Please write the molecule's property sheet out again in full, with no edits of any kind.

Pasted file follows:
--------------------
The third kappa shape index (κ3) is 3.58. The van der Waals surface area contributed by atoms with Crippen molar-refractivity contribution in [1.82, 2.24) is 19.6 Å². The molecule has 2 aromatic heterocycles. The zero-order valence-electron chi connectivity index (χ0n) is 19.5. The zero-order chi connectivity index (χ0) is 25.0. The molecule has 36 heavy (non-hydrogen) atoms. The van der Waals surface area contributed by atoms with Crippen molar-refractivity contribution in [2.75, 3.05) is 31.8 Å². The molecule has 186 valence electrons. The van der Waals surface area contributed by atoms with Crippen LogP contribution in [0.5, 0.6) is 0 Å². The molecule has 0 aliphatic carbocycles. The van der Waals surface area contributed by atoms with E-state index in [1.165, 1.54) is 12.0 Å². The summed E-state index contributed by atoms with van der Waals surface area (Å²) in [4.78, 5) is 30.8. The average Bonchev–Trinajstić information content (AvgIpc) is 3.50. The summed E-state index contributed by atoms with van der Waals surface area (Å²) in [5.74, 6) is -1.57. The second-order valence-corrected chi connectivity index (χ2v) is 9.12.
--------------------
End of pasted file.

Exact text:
The third kappa shape index (κ3) is 3.58. The van der Waals surface area contributed by atoms with Crippen molar-refractivity contribution in [1.82, 2.24) is 19.6 Å². The molecule has 2 aromatic heterocycles. The zero-order valence-electron chi connectivity index (χ0n) is 19.5. The zero-order chi connectivity index (χ0) is 25.0. The molecule has 36 heavy (non-hydrogen) atoms. The van der Waals surface area contributed by atoms with Crippen molar-refractivity contribution in [2.75, 3.05) is 31.8 Å². The molecule has 186 valence electrons. The van der Waals surface area contributed by atoms with Crippen LogP contribution in [0.5, 0.6) is 0 Å². The molecule has 0 aliphatic carbocycles. The van der Waals surface area contributed by atoms with E-state index in [1.165, 1.54) is 12.0 Å². The summed E-state index contributed by atoms with van der Waals surface area (Å²) in [4.78, 5) is 30.8. The average Bonchev–Trinajstić information content (AvgIpc) is 3.50. The summed E-state index contributed by atoms with van der Waals surface area (Å²) in [5.74, 6) is -1.57. The second-order valence-corrected chi connectivity index (χ2v) is 9.12.